LA JOLLA, Calif. – Look, people, the time has come. On this last weekend of the first month of this new year we must come to our senses and acknowledge golf’s deep and universal truth: Mr. Justin Rose—the mild-mannered, unassuming, reserved, deeply English Mr. Rose, MBE—is your No. 1 ranked men’s player in the world for a reason. And the reason is that he hits one quality shot after another, again and again. Doesn’t matter whether the course is hard or easy, if the field is strong or weak, if the weather is good or bad. Doesn’t matter if he’s in Europe or Asia or these United States. Justin Rose is going to hit the ball on the face. He’s going to make smart decisions. He’s going to shoot a good score. Is it exciting? Not particularly. Is it impressive? We need something bigger than bigly.
Midway through this tried-and-true Tour stop in San Diego, held on the Torrey Pines municipal courses every year since 1968, Justin Rose has a three-shot lead over Hideki Matsuyama. Hideki’s a fine player, of course, a world-class talent, even if his 2018 campaign was no great shakes. But Matsuyama is not shooting a lower score than Rose on Saturday, and everybody else is too far behind. Come Sunday night, Rose will be hoisting a metal pine tree attached to a wood base. This is not the California white Zinfandel talking. It’s form. Rose will get that inert tree for winning this event, the Farmers Insurance Open. Also a check for $1.3 million. Also 500 FedEx Cup points—and you know how valuable those are. Also 60 OWGR (Official World Golf Ranking) points! Rose’s stranglehold on his loneliest-number ranking will only tighten. Sorry, Brooks Koepka. Points go to those who play.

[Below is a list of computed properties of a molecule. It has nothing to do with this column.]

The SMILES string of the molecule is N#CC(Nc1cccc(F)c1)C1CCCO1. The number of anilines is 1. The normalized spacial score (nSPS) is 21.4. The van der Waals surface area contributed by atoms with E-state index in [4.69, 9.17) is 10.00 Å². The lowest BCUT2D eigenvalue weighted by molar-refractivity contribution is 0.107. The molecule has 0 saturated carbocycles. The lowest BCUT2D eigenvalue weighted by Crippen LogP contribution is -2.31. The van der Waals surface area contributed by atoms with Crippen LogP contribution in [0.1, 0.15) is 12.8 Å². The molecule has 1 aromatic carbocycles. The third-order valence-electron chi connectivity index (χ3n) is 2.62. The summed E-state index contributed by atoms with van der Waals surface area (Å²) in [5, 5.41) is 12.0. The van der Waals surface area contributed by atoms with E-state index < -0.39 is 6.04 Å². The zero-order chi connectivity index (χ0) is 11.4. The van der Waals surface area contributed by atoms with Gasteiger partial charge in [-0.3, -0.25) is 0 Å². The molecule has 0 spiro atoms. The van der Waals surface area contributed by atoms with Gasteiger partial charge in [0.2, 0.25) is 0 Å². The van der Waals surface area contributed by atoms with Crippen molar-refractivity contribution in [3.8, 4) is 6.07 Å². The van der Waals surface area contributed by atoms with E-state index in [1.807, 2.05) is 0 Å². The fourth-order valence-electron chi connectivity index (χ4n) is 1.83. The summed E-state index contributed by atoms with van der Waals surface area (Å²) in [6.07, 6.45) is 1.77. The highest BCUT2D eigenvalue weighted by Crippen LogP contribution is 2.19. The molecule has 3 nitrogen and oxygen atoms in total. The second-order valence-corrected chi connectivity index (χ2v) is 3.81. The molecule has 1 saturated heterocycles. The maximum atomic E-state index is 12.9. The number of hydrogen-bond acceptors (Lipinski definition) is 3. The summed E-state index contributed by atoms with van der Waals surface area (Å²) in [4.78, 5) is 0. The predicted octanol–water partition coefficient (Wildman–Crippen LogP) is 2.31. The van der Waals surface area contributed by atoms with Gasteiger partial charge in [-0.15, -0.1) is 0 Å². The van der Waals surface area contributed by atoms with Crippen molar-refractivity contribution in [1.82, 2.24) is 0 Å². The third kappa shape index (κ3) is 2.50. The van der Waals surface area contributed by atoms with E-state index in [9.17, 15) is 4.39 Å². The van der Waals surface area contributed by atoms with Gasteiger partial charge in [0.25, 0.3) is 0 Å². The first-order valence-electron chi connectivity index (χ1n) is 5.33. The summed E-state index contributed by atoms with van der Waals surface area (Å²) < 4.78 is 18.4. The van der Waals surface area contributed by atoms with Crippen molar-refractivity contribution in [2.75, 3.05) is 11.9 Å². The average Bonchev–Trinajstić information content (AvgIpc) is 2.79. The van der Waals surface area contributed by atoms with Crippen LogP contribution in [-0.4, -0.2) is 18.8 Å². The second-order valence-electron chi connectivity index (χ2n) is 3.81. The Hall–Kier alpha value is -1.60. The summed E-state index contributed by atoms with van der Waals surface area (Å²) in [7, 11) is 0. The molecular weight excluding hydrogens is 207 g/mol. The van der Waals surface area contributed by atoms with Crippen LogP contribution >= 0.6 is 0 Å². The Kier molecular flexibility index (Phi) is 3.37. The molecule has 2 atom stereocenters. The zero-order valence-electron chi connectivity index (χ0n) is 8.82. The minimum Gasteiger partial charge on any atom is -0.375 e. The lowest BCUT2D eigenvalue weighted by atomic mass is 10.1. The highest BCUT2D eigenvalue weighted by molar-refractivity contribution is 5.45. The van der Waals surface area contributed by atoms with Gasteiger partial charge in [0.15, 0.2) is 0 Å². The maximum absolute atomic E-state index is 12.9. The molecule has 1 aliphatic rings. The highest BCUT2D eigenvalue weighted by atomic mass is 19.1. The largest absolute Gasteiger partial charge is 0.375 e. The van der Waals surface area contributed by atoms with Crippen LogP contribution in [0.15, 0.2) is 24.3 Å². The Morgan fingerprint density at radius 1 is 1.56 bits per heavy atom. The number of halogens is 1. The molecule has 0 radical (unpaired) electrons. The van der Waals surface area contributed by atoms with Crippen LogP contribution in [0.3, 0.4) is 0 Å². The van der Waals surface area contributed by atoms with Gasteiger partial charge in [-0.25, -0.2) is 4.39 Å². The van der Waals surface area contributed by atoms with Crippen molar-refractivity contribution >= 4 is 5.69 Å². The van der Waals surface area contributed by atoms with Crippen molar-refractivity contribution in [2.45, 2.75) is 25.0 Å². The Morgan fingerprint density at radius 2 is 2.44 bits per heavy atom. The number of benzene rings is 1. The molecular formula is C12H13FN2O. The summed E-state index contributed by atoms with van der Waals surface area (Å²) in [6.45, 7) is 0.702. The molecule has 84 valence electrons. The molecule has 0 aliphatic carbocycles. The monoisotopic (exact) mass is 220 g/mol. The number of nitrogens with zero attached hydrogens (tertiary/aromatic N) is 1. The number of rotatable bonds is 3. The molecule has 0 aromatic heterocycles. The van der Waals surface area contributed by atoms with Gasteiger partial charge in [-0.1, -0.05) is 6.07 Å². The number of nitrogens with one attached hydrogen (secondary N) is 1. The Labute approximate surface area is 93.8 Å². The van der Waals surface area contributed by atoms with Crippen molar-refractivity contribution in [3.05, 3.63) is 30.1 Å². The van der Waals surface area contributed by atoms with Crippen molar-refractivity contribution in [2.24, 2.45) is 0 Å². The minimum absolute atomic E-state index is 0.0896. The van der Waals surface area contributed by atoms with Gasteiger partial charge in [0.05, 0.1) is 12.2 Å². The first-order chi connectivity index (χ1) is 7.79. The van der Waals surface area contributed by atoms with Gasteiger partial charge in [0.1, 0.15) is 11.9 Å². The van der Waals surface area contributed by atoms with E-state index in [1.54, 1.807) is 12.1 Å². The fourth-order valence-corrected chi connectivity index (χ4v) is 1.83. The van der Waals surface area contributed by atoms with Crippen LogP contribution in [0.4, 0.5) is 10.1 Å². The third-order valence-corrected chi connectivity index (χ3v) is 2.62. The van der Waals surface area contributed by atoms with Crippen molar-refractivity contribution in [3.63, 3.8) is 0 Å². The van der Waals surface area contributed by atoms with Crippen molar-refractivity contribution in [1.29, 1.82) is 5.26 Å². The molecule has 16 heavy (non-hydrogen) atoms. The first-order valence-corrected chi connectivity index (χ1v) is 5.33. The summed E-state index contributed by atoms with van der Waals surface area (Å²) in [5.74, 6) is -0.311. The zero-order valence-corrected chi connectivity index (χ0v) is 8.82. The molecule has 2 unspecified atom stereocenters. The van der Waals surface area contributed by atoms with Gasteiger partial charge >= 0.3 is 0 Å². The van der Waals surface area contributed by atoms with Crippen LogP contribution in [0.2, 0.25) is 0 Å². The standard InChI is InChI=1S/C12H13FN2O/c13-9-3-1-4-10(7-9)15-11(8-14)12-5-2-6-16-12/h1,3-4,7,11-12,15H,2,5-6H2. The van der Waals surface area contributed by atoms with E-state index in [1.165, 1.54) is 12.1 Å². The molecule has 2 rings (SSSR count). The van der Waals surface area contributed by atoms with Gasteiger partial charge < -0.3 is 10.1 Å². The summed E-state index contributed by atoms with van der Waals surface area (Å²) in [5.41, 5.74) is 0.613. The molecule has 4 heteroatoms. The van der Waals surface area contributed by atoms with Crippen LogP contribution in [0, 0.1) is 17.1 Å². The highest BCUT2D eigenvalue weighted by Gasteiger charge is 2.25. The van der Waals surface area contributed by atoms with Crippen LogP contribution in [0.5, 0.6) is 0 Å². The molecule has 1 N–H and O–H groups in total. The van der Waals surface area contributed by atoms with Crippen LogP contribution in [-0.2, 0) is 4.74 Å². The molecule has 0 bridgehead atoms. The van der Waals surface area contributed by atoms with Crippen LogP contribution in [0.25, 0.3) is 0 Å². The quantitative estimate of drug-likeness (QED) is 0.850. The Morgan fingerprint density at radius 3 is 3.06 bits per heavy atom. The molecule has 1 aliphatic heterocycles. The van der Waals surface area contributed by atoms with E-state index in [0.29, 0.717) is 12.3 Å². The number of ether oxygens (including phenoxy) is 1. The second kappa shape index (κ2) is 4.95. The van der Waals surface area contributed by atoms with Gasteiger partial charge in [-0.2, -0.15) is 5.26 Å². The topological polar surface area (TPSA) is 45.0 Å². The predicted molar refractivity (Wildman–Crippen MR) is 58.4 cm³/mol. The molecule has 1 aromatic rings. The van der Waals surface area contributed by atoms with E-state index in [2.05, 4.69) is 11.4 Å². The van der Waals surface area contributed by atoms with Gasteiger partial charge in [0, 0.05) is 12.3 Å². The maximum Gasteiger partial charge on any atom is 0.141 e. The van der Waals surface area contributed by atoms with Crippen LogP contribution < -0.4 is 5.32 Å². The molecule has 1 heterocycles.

On Tuesday, Rose, surrounded by a dozen or so golf hands, was on a resort driving range, at the golf course at the Fairmont Grand Del Mar. He was trying out various new toys, provided to him by his new equipment sponsor, Honma, a Japanese manufacturer. Every single shot he hit-scores and scores of beautifully struck shots—were measured and recorded, by his fill-in caddie, Gareth Lord. (Rose’s regular caddie, Mark Fulcher, is out until March following heart surgery.) By his swing coach, Sean Foley. By two Honma techies. It’s hard to imagine another golfer who knows better what he can do with each club.
After a Thursday round of 63 on the North Course and a 66 on the much-harder South Course, Rose said, “The job was done today. That was really nice to go out there and play a positive round. I can build on that for the weekend. I won’t get ahead of myself right now, we’re at the halfway stage.”
We’re at the halfway stage, yes. But sometimes past results really do predict future performances.